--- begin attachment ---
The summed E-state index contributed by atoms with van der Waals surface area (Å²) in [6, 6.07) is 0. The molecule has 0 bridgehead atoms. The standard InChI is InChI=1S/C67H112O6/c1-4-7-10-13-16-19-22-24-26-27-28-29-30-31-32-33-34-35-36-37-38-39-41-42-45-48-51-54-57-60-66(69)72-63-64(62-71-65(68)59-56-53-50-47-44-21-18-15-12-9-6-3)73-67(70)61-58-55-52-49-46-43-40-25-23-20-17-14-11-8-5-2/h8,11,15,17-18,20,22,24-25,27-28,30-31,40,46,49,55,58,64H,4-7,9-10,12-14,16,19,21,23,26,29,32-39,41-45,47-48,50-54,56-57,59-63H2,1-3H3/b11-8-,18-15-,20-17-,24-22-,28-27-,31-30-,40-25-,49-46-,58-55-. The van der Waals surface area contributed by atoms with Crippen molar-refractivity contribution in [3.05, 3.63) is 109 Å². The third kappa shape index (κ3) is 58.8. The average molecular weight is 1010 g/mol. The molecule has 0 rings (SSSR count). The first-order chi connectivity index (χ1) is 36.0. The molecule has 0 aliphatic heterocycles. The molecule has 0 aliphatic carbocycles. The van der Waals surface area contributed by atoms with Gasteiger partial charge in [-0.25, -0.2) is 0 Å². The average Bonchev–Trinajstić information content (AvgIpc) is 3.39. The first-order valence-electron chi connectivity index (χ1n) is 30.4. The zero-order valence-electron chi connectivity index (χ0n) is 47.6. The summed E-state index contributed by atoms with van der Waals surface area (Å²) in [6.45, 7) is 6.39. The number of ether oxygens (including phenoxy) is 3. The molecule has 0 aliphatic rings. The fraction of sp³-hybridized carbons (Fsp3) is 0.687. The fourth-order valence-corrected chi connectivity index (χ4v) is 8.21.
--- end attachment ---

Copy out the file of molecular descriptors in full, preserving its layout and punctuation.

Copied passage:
The summed E-state index contributed by atoms with van der Waals surface area (Å²) in [6, 6.07) is 0. The molecule has 0 bridgehead atoms. The standard InChI is InChI=1S/C67H112O6/c1-4-7-10-13-16-19-22-24-26-27-28-29-30-31-32-33-34-35-36-37-38-39-41-42-45-48-51-54-57-60-66(69)72-63-64(62-71-65(68)59-56-53-50-47-44-21-18-15-12-9-6-3)73-67(70)61-58-55-52-49-46-43-40-25-23-20-17-14-11-8-5-2/h8,11,15,17-18,20,22,24-25,27-28,30-31,40,46,49,55,58,64H,4-7,9-10,12-14,16,19,21,23,26,29,32-39,41-45,47-48,50-54,56-57,59-63H2,1-3H3/b11-8-,18-15-,20-17-,24-22-,28-27-,31-30-,40-25-,49-46-,58-55-. The van der Waals surface area contributed by atoms with Crippen molar-refractivity contribution in [3.05, 3.63) is 109 Å². The third kappa shape index (κ3) is 58.8. The average molecular weight is 1010 g/mol. The molecule has 0 rings (SSSR count). The first-order chi connectivity index (χ1) is 36.0. The molecule has 0 aliphatic heterocycles. The molecule has 0 aliphatic carbocycles. The van der Waals surface area contributed by atoms with Gasteiger partial charge in [-0.25, -0.2) is 0 Å². The average Bonchev–Trinajstić information content (AvgIpc) is 3.39. The first-order valence-electron chi connectivity index (χ1n) is 30.4. The zero-order valence-electron chi connectivity index (χ0n) is 47.6. The summed E-state index contributed by atoms with van der Waals surface area (Å²) in [6.45, 7) is 6.39. The number of ether oxygens (including phenoxy) is 3. The molecule has 0 aliphatic rings. The fraction of sp³-hybridized carbons (Fsp3) is 0.687. The fourth-order valence-corrected chi connectivity index (χ4v) is 8.21.